You’ve been saving responsibly and spending wisely. But life’s thrown you a curveball and suddenly you’re facing expenses that you can’t handle right away. Now you’re looking for the most affordable credit, which means comparing your line of credit vs. loan options.
There are some important differences between a line of credit and a personal loan. Here’s what to keep in mind when deciding which is best for your situation.
Personal loan vs. line of credit
The biggest difference between a personal loan and a line of credit is that with a personal loan, you get all of the money you borrow upfront in one lump sum. That means you start paying interest on it right away — even if it’s just sitting unused in your bank account.
With a line of credit, you’re approved to borrow a predetermined amount of money — say $10,000 — and you draw money against your limit as you need it. It’s a lot like a credit card, in that you’re approved for an upper limit, but you only pay interest on the money you actually use.
Typically, interest rates will be higher on a personal line of credit vs. a personal loan. Not only that, but a line of credit usually has a variable interest rate, while personal loans tend to have a fixed interest rate.
But if you have expenses that are difficult to predict, a line of credit can be a more efficient way to borrow money. That’s because you only draw money as you need it, and you don’t pay interest charges on the portion of your credit line you haven’t tapped.
A personal loan is a term loan, meaning that you borrow once, and your repayment period and monthly payment are set when you take your money out. Typical repayment terms for personal loans are two, three, or five years. One advantage of a term loan is that if you have a fixed interest rate, there are no surprises — your monthly payment is always the same.
A line of credit is revolving credit, meaning you can keep borrowing money until you hit your credit limit. Like a credit card, your ability to borrow is replenished as you pay off existing debt. But your minimum payment and overall repayment costs can fluctuate dramatically. It all depends on how much of your limit you’ve tapped, and what’s happening with interest rates.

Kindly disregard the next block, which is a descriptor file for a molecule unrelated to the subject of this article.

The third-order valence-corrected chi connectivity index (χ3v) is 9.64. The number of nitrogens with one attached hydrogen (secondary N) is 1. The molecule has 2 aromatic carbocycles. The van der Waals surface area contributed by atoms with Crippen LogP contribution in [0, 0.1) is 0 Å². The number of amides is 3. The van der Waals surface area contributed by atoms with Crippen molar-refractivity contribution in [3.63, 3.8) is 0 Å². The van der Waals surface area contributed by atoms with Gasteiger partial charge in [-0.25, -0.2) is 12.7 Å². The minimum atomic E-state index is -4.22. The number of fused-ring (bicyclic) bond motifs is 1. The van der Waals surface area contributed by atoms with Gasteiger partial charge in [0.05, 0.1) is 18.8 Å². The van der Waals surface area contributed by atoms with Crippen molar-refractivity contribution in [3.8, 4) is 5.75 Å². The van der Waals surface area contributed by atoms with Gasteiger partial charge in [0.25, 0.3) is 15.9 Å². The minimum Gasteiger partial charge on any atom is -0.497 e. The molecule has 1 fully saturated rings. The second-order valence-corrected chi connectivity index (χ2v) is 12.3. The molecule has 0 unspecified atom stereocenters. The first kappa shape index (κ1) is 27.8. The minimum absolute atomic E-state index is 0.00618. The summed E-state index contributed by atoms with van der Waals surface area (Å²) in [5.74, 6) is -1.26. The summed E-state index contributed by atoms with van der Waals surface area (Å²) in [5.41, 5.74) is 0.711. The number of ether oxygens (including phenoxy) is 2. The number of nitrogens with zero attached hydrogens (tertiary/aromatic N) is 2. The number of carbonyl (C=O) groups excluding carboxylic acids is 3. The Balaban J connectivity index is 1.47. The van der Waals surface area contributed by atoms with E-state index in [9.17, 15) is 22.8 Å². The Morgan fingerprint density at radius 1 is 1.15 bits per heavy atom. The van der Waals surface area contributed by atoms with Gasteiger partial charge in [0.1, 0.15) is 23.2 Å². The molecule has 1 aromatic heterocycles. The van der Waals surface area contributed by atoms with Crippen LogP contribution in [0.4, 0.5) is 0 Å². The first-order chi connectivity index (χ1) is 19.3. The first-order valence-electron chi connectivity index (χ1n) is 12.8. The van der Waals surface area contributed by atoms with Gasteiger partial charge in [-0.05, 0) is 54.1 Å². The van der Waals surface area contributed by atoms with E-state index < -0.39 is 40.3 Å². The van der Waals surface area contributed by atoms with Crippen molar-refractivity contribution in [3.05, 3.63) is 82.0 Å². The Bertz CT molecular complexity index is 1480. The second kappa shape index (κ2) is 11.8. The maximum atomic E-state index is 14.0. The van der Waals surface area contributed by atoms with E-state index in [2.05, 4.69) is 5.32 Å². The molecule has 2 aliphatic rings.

Types of line of credit loans
There are two main types when it comes to getting a line of credit:
- Credit card: If you’ve already got a credit card, you can use it just like any line of credit, although you’ll typically pay higher interest rates for cash advances.
- Home equity line of credit (HELOC): If you’re a homeowner, a HELOC can be a more affordable source of credit than a personal line of credit, because you’ll usually qualify for a lower interest rate. The tradeoff is that a HELOC is a secured loan — you have to put your house up as collateral.
Keep in mind that unlike a credit card, a personal line of credit might require that you “clear” your account once a year by paying off your entire balance in full.
A personal line of credit might also offer you a lower interest rate than a credit card — particularly if it’s a secured loan, like a home equity line of credit (HELOC).
When to use a line of credit
The biggest advantages of a line of credit are that you only pay interest on the money you actually need, and you can tap it whenever you need to without applying for a new loan. That can make a line of credit a good choice for anyone who’s income or expenses can be unpredictable.
Let’s say you’re self-employed, as a contractor or gig worker. There might be times when work is harder to come by, or you choose to lighten your load or take a period of time off. A personal line of credit can help get you through these dry spells. Once your income returns, you can pay off the money you borrowed to keep your interest expenses in check and replenish your borrowing capacity for the next time you need it.
When to use a personal loan
If you know how much you need, and have a specific purpose in mind, a personal loan can be a better choice. For example, maybe you need to pay a one-time medical bill, are getting married, or need to pay down credit card debt.
If you know exactly how much is needed to cover these one-time costs, a personal loan makes it easy to borrow what you need — and not more.
How to get a line of credit or personal loan
Although most banks and credit unions offer personal lines of credit, you might need to have an existing account to be approved.
Applying for a line of credit is a lot like applying for a personal loan. Your lender will want to check your credit history and verify that you’ve got good credit and the ability to repay the amount you want to borrow.
It can be harder to qualify for a line of credit than a personal loan. Lenders might require a stronger history of earnings and credit.
Once you understand how a personal line of credit is different than a personal loan, it’s easier to decide which type of loan might be a better fit for your situation.
If you’d like to explore loan rates, you can use Credible to request prequalified rates from multiple personal loan lenders in a few minutes, without affecting your credit score.